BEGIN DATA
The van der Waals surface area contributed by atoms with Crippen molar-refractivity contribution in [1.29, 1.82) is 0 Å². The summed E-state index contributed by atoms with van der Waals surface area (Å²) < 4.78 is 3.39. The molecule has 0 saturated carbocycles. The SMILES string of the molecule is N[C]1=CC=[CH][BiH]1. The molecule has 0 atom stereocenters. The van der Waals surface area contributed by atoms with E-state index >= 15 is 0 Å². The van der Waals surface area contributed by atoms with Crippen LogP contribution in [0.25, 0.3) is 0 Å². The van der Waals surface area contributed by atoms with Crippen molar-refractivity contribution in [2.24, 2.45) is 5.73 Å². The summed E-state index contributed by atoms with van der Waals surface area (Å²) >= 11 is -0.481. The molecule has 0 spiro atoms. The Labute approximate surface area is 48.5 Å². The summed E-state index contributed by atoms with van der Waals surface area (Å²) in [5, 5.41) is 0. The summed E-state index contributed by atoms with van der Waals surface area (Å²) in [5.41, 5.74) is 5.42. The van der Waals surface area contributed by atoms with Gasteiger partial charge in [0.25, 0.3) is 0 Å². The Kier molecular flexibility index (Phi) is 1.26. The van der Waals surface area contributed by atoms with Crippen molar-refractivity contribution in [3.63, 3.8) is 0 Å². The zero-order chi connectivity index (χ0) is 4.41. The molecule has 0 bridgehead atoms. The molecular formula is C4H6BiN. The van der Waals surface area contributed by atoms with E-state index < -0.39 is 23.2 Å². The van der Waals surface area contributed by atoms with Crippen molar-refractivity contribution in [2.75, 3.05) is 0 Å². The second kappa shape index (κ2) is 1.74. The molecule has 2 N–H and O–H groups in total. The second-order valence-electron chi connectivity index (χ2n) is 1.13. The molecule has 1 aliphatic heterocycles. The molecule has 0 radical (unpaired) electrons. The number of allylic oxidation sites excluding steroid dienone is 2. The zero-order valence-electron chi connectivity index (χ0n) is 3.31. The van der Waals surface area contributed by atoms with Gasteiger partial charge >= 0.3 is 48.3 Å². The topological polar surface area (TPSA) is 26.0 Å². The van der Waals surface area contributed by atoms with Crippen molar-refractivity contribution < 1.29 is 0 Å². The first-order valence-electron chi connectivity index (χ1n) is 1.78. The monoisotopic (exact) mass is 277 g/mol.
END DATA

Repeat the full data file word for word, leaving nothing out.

The van der Waals surface area contributed by atoms with Crippen molar-refractivity contribution in [1.29, 1.82) is 0 Å². The summed E-state index contributed by atoms with van der Waals surface area (Å²) < 4.78 is 3.39. The molecule has 0 saturated carbocycles. The SMILES string of the molecule is N[C]1=CC=[CH][BiH]1. The molecule has 0 atom stereocenters. The van der Waals surface area contributed by atoms with E-state index >= 15 is 0 Å². The van der Waals surface area contributed by atoms with Crippen LogP contribution in [0.25, 0.3) is 0 Å². The van der Waals surface area contributed by atoms with Crippen molar-refractivity contribution in [2.24, 2.45) is 5.73 Å². The summed E-state index contributed by atoms with van der Waals surface area (Å²) >= 11 is -0.481. The molecule has 0 spiro atoms. The Labute approximate surface area is 48.5 Å². The summed E-state index contributed by atoms with van der Waals surface area (Å²) in [5, 5.41) is 0. The summed E-state index contributed by atoms with van der Waals surface area (Å²) in [5.41, 5.74) is 5.42. The van der Waals surface area contributed by atoms with Gasteiger partial charge in [0.25, 0.3) is 0 Å². The Kier molecular flexibility index (Phi) is 1.26. The van der Waals surface area contributed by atoms with Crippen molar-refractivity contribution in [3.63, 3.8) is 0 Å². The zero-order chi connectivity index (χ0) is 4.41. The molecule has 0 bridgehead atoms. The molecular formula is C4H6BiN. The van der Waals surface area contributed by atoms with E-state index < -0.39 is 23.2 Å². The van der Waals surface area contributed by atoms with Crippen molar-refractivity contribution in [2.75, 3.05) is 0 Å². The second kappa shape index (κ2) is 1.74. The molecule has 2 N–H and O–H groups in total. The second-order valence-electron chi connectivity index (χ2n) is 1.13. The molecule has 1 aliphatic heterocycles. The molecule has 0 radical (unpaired) electrons. The number of allylic oxidation sites excluding steroid dienone is 2. The zero-order valence-electron chi connectivity index (χ0n) is 3.31. The van der Waals surface area contributed by atoms with Gasteiger partial charge >= 0.3 is 48.3 Å². The topological polar surface area (TPSA) is 26.0 Å². The van der Waals surface area contributed by atoms with Crippen molar-refractivity contribution < 1.29 is 0 Å². The first-order valence-electron chi connectivity index (χ1n) is 1.78. The monoisotopic (exact) mass is 277 g/mol.